Over the next few years Salt Lake Community College’s Culinary Institute will be restructuring and expanding its program to include a Hospitality and Restaurant Management (HRM) and baking/pastry path for students.
“In the next year, we are revising the culinary program itself. We are fixing some classes, fixing some shortfalls, combining a couple classes into one, making more of a capstone class. Next year, we hope to run a restaurant here at the Miller Campus. So that’s the first phase,” says Basil Chelemes, associate professor in Business Management and a 23-year teaching veteran of SLCC.
The phasing of the expansion includes the introduction of entirely new, stand-alone but interdisciplinary programs for SLCC.
“Our goal is to have stackable credentials. A student can earn Certificates of Proficiency, Certificates of Completion and also the A.A.S. track in HRM. Baking and pastry will probably come a year or two after that,” says Chelemes. “From there, we will begin the process, some developed now and some next year, of the Hospitality Management program. This program will be unique because we will draw from other disciplines.”
The idea of fusion in culinary arts is applicable to SLCC’s expanding program, because it is why culinary education is such a hot topic, why programs across the country are expanding and why entire television food-oriented networks have emerged, according to Chelemes.
“We’ve become more global, and so we have to be more aware,” says Chelemes.
“Salt Lake for example has an influx of Spanish-speaking and Hispanic population, and we have a large Asian population, and so diversity through culinary is a great way to gain that awareness.”
The growth in culinary arts and need for culinary education in Salt Lake City is an extension of a greater Utah economic picture.
“I think what’s happening is that Utah has become a travel destination. Tourism. When you have some of the top ski resorts in the country here, you have some of the most beautiful natural formations here in southern Utah, the state has reasons to have tourism here,” says Chelemes, who teaches management classes that bridge business and culinary.
“It’s important to get those degrees, because Salt Lake is becoming a convention hub, and it’s only going to get bigger. We see that there is that need, and it would give students that ability. Right now we only offer a culinary degree, but it needs to be expanded.”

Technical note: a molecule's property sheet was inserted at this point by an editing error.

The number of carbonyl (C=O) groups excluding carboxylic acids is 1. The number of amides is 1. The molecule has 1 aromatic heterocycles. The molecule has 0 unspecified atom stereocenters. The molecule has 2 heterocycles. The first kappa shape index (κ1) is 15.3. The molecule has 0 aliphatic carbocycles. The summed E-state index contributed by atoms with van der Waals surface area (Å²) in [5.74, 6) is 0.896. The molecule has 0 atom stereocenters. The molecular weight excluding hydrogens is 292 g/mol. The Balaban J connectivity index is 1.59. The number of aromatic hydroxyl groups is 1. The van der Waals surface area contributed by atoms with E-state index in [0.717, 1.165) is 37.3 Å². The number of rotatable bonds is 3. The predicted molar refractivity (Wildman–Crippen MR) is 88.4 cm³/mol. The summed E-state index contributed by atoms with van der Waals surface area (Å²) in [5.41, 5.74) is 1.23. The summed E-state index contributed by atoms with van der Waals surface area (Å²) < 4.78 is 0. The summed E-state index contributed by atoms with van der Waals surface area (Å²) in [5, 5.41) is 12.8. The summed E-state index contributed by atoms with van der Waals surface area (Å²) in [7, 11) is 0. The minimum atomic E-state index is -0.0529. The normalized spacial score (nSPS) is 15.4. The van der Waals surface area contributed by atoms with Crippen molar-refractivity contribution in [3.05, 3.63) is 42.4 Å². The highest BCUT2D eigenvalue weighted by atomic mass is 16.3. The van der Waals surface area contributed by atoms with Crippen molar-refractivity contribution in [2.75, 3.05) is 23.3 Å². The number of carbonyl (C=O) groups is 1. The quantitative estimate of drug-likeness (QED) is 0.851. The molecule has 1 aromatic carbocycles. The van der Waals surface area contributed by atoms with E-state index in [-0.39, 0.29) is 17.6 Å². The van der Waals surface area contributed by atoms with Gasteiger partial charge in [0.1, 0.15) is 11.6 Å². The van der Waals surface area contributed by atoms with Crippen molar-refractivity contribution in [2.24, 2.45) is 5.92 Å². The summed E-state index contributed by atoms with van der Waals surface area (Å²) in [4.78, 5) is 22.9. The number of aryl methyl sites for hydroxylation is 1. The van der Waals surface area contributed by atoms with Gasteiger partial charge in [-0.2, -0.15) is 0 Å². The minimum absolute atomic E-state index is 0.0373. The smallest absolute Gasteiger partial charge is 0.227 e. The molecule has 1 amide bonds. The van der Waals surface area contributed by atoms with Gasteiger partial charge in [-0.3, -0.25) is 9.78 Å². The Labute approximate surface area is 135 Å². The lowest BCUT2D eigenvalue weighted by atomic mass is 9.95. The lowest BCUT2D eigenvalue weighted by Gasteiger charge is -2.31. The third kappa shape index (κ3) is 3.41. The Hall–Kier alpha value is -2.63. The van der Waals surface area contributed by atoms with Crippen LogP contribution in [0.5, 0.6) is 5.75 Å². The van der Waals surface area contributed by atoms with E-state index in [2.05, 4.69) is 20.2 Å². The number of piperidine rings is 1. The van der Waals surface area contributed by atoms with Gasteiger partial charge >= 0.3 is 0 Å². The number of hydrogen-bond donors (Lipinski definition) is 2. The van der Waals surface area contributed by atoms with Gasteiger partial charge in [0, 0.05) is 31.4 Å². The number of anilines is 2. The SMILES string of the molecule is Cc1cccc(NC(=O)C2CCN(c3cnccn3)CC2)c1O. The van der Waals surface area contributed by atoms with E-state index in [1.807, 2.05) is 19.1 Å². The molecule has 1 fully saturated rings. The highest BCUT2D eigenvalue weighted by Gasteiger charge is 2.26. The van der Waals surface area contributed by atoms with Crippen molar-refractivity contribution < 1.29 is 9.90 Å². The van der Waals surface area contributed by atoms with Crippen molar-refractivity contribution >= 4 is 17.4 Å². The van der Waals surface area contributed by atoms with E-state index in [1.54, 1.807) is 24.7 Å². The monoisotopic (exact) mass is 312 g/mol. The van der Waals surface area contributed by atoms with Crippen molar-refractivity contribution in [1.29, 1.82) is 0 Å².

The baking and pastry program is “down the road, part of a five-year plan,” according to Chelemes; once the overall culinary program is restructured, and the HRM program is in place.
“I am hoping for more [baking] classes,” says Chef Laura Marone, an instructor of the Culinary Institute’s lone baking course. “We have to cram everything in one semester, and it’s not possible. Culinary Arts has one baking class to have everything in it—pastry, baking, cake decorating, plated desserts.”
In culinary schools that have a separate baking and pastry program, these options are typically offered as distinct courses and specializations.
“If they had a baking-specific program, I would come back,” says Rachelle Vandruff, a fourth semester culinary student who is currently taking the baking course. “The baking has already proven essential for learning a foundation and good basics.”
Until that expansion, “we have to do everything in one 16-week semester,” says Marone.
Marone will take a class with internationally-known baking chef, Nick Malgieri, at the Institute of Culinary Education in New York City, a place once known for having the likes of Julia Childs teaching classes. The class will give Marone the opportunity to tour the school.
“They do have a baking program and a hospitality program. I am going to see how they do it,” says Marone. “It’s very famous, the baking and pastry program. Nick Malgieri is the director and made the curriculum.”
For SLCC, it is not the curriculum development or finding the right mix of instructors that is preventing the plan to move forward more quickly.
“The hardest part is that our current facility isn’t set up for the potential number of students we could be getting,” says Chelemes.
“That’s the biggest reason we can’t just jump into the baking and pastry A.A.S. at this point in time. We just don’t have the lab space.”
Both Chelemes and Marone are hopeful a solution will come to fruition soon.
“I think it will be great, and they will attract even more people because a lot of students want to do just that,” says Marone. “It’s a big thing. They [SLCC] will have to invest. I hope they have the funds for that. A lot of people want to do it. They will attract a lot of students because there is nothing [like it] in Utah.”
Students recognize the potential as well.
“I know a lot of people who have expressed interest in taking baking and pastry classes, such as continuing education. I think it would be good,” says Leland Redd, a current culinary student taking baking this semester.